The days of hiding your wealth from the taxman are over, says Tim Mertens, the chairman of the South African arm of the Sovereign Group, which provides trust and fiduciary services and pension products in Guernsey, the Isle of Man, Gibraltar and Malta. It is no longer safe to hide wealth in foreign discretionary trusts that have not been properly disclosed to the tax authorities, because tax authorities around the world are increasingly sharing information, he says.

Companies, such as Sovereign Trust, that operate in jurisdictions such as Guernsey will not endorse practices that result in tax evasion, he says. “There are clearly established moral and legal standards that have been accepted around the world, and it is these standards that Sovereign seeks to uphold.”

There are, however, perfectly legal structures that you can use to reduce your tax liability. These include tax-efficient pension schemes registered in Guernsey, where returns are free of capital gains tax and income tax, and South African residents may, in certain cases, be able to receive a pension tax-free.

Sovereign Trust offers a pension product, called a Conservo, that falls under Guernsey’s regulated international retirement annuity (RA) trust schemes (Rats). These schemes, which were introduced in 1991, have a structure similar to a South African RA fund and are managed by professional trustees.

They come in two forms, both of which allow pensions to be paid to non-Guernsey residents tax-free.

He says you can use your foreign investment allowance to contribute to an international pension scheme from after-tax South African assets, to generate a pension that can be paid anywhere in the world, including South Africa, as what would currently be considered a tax-free pension.

Your investment can be a regular contribution and/or lump sum from money earned outside South Africa, or you can use your foreign investment allowance. You cannot claim the contributions to a Rat as tax-deduction, as you can with contributions to a local RA fund, because the Guernsey fund is not registered under the Pension Funds Act in South Africa.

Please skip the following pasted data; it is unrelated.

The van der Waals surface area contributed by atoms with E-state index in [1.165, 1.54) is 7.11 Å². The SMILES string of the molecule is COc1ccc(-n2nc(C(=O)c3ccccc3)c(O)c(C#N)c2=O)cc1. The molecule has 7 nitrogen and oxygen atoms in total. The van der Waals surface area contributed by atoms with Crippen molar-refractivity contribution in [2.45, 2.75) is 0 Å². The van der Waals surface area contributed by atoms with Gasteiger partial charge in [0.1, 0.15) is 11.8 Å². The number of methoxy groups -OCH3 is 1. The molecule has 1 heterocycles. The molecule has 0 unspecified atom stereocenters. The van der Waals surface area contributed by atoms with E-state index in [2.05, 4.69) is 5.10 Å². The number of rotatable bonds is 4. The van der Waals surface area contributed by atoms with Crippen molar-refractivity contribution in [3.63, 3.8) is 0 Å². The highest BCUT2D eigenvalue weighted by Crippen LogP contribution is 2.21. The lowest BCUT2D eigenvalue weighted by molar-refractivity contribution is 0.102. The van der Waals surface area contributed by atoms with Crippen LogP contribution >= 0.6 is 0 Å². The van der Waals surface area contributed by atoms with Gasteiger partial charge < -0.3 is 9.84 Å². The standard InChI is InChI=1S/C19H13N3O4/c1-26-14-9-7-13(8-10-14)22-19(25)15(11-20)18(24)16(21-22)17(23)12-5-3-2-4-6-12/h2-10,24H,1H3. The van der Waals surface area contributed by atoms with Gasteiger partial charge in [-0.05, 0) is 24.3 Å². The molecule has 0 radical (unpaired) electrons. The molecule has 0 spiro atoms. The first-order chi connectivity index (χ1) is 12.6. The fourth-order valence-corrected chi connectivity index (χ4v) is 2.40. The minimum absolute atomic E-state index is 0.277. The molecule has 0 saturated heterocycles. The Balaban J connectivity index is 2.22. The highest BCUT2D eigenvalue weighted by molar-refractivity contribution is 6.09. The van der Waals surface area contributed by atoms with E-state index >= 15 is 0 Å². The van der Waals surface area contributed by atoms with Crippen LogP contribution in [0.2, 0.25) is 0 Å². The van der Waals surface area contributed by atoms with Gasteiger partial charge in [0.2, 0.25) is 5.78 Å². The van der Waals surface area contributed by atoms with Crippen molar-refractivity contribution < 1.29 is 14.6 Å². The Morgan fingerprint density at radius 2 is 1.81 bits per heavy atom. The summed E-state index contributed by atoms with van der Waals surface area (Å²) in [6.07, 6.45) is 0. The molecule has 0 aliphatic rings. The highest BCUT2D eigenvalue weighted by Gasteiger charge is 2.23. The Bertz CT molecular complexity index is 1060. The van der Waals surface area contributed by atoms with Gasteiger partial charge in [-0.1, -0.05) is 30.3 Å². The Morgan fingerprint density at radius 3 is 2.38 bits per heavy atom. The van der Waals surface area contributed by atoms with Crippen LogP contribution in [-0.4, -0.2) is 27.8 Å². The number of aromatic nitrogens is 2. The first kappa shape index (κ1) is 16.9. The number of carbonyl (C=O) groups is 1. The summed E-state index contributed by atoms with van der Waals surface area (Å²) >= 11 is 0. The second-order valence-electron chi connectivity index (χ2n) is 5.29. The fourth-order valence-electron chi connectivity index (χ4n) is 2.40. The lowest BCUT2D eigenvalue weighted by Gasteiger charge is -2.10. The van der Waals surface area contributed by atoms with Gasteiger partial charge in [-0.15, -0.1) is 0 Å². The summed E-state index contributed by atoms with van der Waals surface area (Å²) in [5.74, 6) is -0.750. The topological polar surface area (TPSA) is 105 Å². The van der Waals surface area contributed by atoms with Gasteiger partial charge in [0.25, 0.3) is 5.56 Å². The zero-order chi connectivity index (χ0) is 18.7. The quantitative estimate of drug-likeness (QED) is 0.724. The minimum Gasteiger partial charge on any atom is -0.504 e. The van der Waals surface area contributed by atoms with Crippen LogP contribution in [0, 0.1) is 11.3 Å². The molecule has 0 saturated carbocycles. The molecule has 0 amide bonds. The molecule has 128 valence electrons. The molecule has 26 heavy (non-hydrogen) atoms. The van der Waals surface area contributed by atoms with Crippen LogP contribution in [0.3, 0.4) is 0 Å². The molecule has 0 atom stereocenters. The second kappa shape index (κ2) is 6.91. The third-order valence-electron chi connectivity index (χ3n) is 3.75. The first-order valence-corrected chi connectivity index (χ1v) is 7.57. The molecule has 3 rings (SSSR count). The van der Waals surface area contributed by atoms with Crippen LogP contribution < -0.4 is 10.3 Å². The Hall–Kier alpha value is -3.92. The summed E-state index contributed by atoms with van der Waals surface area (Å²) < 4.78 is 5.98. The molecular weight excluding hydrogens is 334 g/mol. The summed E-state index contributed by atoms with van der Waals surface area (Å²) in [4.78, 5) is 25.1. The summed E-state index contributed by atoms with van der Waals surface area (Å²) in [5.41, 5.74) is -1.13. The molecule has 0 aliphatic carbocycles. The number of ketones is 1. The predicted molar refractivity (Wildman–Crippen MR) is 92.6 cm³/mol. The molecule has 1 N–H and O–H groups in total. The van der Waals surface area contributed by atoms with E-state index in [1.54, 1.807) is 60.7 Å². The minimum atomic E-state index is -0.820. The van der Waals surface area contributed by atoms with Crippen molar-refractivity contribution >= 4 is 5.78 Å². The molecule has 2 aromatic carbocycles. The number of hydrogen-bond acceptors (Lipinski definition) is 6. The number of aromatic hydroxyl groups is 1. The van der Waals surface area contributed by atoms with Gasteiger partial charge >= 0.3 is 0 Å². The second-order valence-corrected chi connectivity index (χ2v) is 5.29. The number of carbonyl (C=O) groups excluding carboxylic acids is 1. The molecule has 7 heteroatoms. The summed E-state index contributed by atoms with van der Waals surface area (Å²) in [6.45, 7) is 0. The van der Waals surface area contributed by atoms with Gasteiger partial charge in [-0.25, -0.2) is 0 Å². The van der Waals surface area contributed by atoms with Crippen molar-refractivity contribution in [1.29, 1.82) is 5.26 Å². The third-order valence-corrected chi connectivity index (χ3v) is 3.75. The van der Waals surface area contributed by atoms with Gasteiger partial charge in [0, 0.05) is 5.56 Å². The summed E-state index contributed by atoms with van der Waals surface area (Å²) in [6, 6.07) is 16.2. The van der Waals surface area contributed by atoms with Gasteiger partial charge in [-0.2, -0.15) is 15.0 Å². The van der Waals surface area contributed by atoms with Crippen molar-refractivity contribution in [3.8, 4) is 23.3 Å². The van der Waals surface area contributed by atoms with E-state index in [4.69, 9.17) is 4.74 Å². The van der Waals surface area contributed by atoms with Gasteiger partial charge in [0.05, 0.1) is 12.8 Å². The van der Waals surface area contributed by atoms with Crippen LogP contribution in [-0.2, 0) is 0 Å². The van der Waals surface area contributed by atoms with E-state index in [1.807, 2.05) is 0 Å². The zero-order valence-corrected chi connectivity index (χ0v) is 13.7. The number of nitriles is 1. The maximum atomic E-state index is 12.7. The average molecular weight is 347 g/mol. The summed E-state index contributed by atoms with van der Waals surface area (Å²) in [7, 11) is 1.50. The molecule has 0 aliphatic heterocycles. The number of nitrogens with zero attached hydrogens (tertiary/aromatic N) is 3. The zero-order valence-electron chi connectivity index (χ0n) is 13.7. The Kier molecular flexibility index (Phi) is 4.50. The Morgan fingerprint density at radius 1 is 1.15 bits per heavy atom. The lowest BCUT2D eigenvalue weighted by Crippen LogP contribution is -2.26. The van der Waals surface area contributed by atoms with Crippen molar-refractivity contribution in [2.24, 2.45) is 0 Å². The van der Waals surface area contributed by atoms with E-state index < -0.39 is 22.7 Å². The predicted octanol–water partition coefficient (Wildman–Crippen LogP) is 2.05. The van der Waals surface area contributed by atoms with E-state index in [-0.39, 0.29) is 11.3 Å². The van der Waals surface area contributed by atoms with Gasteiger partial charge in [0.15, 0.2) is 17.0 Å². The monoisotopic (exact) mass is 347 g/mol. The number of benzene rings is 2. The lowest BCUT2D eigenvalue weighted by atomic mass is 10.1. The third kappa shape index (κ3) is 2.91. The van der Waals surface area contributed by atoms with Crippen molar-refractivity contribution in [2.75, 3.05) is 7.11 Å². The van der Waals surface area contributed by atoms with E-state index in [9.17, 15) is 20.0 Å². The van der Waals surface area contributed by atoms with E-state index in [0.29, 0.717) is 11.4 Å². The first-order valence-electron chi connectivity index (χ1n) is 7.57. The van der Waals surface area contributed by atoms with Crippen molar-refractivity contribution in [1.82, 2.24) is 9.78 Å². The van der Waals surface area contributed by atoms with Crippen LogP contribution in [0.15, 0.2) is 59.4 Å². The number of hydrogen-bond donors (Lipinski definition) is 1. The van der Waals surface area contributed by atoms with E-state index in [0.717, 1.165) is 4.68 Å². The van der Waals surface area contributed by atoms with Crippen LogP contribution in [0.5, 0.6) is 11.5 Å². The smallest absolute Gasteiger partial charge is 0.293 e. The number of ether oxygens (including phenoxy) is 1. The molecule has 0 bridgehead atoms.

Rats offer a high degree of flexibility when you need to draw a pension from the plan, which is not often the case with traditional pension or provident schemes. You can retire from a Rat between the ages of 50 and 75.

Mertens says money invested in discretionary trusts is increasingly coming under scrutiny from international tax authorities. But with a Rats, your money is held in a segregated account, along with the segregated accounts of other investors, under a Master Trust Deed.

Mertens says the advantages of the retirement product include:

* The portfolio can hold a wide range of investments, including shares in listed and private companies, derivatives and physical assets, such as art;

* The investment returns are tax-free;

* You have the freedom to decide where to invest;

* You can invest in any currency;

* You can choose the underlying investments and an investment adviser;

* It is more cost-effective and transparent than an offshore discretionary trust; and

* No requirement to buy an annuity (pension); you can take payments as a lump sum.

He says that there needs to be a clear record to prove the source of funds and proof of ownership of the assets before they can be transferred into the product. A Rat is not a Qrops, so savings in a UK pension scheme cannot be transferred into the retirement savings plan, Mertens says.